You can also see the pan-Mediterranean cultural influences in the fish chowders that came from Spain and in couscous from nearby north Africa, the granular pasta popular in the western province of Trapani, where it's usually flavoured with fish. Then there are the local takes on Italian pasta, typically vegetarian or featuring fish - as in cannelloni with eggplant, penne with artichokes, and bucatini with sardines and sultana raisins.

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To most visitors, though, the most obvious evidence of the revolving-door cultural past is Sicily's architecture, especially the Greek and Roman ruins. Come for that, of course, and don't forget your sunblock in the summer. But here's my No. 1 recommendation for a Sicilian vacation: Come hungry and plan to make plenty of time for breakfast, lunch and dinner. Maybe also a 5 p.m. glass of sparkling zibibbo and a postprandial digestif of Averna or Marsala.

Best of all, with Dan Brown and Tom Hanks devotees flocking to Rome and other artsy mainland regions to the north, Sicily, the have-not Newfoundland of Italy, is a bargain. As one bartender quipped in colourful dialect after I instinctively left two euros on the counter for a one-euro bottle of water: "Where do you think you are, Milan?"

Syracuse, on the southeast coast, is a good place to begin an architecture-and-appetite tour, best accomplished by rental car. Known locally as Siracusa, this is the birthplace of Archimedes, genius mathematician and inventor most famous for discovering the principle of buoyancy in his bathtub and supposedly running naked into the streets of Syracuse shouting "Eureka," Greek for "I've found it."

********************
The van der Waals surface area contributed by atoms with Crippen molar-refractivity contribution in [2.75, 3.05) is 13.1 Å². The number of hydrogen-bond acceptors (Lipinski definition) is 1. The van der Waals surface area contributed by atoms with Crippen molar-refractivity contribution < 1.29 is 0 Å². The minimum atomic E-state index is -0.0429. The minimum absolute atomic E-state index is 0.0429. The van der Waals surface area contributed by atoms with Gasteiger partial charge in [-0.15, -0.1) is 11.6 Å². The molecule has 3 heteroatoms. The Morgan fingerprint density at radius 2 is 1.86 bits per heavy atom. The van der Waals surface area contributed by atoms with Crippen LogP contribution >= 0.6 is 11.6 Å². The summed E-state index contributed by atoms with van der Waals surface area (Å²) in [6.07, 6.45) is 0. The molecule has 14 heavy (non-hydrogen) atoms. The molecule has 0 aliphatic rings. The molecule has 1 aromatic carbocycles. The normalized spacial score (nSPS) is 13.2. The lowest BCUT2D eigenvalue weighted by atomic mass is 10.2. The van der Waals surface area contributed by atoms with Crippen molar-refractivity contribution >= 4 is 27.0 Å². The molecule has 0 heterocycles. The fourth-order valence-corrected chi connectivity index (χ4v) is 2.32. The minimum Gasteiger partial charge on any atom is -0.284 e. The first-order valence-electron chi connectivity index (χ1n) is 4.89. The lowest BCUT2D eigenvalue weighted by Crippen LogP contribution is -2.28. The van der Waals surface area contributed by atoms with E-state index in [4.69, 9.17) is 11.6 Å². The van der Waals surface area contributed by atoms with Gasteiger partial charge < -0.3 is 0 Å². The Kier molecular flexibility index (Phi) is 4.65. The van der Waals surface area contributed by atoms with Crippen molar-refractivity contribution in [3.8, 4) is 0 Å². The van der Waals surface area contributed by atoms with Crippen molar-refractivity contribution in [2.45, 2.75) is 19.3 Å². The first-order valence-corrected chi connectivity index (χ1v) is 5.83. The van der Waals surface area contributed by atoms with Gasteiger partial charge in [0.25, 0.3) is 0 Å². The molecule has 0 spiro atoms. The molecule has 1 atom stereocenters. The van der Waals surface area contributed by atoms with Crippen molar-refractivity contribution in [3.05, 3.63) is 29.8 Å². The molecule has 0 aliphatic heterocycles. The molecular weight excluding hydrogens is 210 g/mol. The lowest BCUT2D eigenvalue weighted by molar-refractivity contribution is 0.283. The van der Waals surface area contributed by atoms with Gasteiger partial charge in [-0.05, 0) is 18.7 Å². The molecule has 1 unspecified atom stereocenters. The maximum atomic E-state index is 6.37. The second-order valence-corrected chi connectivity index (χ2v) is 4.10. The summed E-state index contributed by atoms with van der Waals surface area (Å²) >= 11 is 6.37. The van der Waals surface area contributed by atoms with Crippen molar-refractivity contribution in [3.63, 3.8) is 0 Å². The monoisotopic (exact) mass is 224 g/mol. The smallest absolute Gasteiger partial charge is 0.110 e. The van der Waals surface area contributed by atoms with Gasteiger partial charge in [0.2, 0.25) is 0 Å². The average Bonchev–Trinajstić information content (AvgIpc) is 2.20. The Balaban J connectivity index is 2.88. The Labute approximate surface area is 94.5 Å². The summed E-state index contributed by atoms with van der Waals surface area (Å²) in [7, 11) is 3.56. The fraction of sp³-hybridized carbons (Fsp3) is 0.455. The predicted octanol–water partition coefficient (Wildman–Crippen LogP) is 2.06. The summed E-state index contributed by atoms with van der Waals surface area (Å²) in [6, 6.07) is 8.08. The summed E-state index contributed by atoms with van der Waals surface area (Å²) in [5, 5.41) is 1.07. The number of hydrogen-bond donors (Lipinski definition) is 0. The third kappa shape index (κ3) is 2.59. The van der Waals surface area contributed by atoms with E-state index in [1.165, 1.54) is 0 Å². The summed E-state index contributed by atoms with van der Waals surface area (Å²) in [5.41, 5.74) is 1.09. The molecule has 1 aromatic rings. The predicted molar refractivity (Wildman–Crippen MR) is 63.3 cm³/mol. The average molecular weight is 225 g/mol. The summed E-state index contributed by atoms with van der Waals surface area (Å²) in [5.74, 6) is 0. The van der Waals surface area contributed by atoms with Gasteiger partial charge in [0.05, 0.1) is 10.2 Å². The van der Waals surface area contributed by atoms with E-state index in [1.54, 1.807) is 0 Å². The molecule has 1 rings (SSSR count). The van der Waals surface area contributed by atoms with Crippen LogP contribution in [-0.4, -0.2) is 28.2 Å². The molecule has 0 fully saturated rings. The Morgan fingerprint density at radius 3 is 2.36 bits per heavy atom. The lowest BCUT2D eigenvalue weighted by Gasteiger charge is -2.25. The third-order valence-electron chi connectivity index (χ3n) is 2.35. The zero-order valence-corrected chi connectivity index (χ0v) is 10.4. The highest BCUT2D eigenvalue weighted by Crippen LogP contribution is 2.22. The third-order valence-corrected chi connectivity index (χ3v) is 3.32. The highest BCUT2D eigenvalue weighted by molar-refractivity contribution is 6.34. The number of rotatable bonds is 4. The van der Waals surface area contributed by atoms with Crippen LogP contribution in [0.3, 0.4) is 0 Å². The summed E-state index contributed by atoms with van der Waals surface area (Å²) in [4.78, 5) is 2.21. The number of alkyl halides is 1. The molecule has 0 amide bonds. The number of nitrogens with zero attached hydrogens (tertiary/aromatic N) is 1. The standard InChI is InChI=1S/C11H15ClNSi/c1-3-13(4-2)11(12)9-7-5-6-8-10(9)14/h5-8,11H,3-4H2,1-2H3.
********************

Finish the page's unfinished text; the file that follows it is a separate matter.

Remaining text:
Yes, Greek. For centuries before Christ, Syracuse was the bustling hub of the Greek colonies, or Magna Graecia, that occupied much of what is now southern Italy. Back in the day, it was fearsome enough to defeat rival Athens in the Peloponnesian War.

Ortygia, the old town, is the main area of interest, a tiny island joined to the bland mainland section by two short causeways. It is home not only to the quaint Piazza Archimede but also the duomo, a curious architectural pastiche that began life as a Greek temple to Athena in the fifth century BC. A few hundred years later, it was pillaged by Romans, then was rebuilt and converted into a cathedral in 640 AD. Another assault, this time a catastrophic earthquake, came in 1693. The current façade dates to the 1700s and is one of Italy's last really fine examples of Baroque architecture.

Thankfully, you won't find Greektown-style lamb kebabs over bland rice or tumblers of pine-flavoured retsina in Syracuse. But the city does share Greece's fondness for simply grilled fish. A casual spot to enjoy some of the freshest is Il Porticciolo da Piero, close to the bustle of the daily fish market.